What is MOTF?
The abbreviation stands for Misappropriation Of Trust Funds.
Who needs this cover?
Attorneys who receive a client’s money into their trust account for a legal matter. All legal practitioners are obliged to operate a trust account. In fact they must operate two separate accounts- one trust and one business. Monies held in trust on behalf of clients may not be mixed with the firm’s business funds. Attorneys must preserve a client’s money in trust pending the performance of a legal transaction. Typical instances when this would be the case, are holding monies for a deceased estate, conveyancing matter or a plaintiff’s settlement/ award of damages in a personal injury matter.
Once the legal transaction has been completed may monies be transferred from the trust account. If fees are to be paid from the monies held in trust, only when the fee is earned, ie when a legal service has been received by the client, may the attorney withdraw the amount required to cover his fee, from the trust account and transfer same to his firm’s business account.
Who is covered under the policy?
The attorneys practicing under the firm and staff members. Not all staff members are automatically covered. Make sure to name the staff who may be required to gain, or already have access to the firm’s trust account to effect payments on behalf of the firm to clients.
Why do staff members need the cover?
Well, staff authorised to make and effect transfers from the firm’s trust account could abuse their positions. Such an abuse would render the law firm liable to the client for a loss. Once a client has a claim against the firm for a reimbursement of any it money placed with the firm, the firm could find itself having to close its doors should it not be insured against such losses.
Are there instances where attorneys steal trust funds?
We would like to think this should never happen, however there are reported cases where this has happened. Should an investigation by a client or the law society reveal that trust funds have been misappropriated by an attorney, that attorney will be disciplined and disbarred from practising as one however disbarring the attorney does not mean the client will be refunded its money which was held in trust.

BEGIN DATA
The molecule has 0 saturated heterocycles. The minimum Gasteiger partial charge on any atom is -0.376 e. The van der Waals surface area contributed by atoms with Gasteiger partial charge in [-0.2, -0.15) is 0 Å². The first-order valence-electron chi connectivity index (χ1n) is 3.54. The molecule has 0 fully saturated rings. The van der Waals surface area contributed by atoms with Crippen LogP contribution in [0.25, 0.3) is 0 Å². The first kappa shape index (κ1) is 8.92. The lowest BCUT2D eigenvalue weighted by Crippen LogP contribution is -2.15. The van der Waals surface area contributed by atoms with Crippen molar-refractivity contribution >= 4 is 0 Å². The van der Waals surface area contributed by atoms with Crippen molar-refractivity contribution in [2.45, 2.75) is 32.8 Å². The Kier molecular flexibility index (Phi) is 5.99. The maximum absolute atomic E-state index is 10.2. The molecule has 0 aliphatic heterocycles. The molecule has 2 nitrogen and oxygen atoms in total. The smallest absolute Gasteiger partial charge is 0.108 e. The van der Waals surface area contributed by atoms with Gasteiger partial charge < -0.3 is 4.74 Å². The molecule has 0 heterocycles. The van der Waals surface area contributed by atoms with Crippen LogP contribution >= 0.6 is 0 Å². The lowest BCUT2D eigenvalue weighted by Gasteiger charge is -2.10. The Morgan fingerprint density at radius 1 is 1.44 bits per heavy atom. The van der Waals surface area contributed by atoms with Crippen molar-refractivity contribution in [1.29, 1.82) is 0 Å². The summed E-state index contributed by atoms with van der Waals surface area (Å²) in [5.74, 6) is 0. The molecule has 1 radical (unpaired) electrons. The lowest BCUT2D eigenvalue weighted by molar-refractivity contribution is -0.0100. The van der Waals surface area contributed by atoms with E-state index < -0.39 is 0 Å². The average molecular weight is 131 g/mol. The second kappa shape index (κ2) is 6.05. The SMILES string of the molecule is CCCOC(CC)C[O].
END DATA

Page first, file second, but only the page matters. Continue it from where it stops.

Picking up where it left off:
Why is insurance cover for this risk so important?
Well, firms that don’t have MOTF cover, won’t be covered for theft of trust funds by its employees should this event arise and would have to pay the client back themselves, which could have the effect of closing the firm down (ie having insufficient funds in business to pay the client).
Does the law society not offer this cover to its members?
The attorneys insurance indemnity fund specifically excludes claims against law firms arising from or in connection with misappropriation or unauthorised borrowing by an attorney or employee or agent of the attorney of any money or other property belonging to a client.
Share this article
For law firms and sole practitioners alike, it is critical that the limit of cover offered under your Professional Indemnity insurance policy is adequate for your business. We strongly recommend you review your limit to determine whether an increase in cover, beyond what may be offered by your professional indemnity fund. For attorneys this is…
Contemplating an application for the sequestration of a debtor’s estate in terms of the Insolvency Act?
An application may be launched in the High Court to sequestrate the estate of the insolvent if the creditor has a claim of R 1000 or more against the debtor. This figure hasn’t been increased for some time since the enactment of the Insolvency Act in 1936. However we can imagine only those persons with…
Should you suspect a loss has been suffered by an estate at the hands of a trustee / liquidator/ executor (the incumbent named on the bond of security), you should proceed to investigate it. Once your investigation is complete, you need to notify the Master of your investigations and be able to substantiate the loss…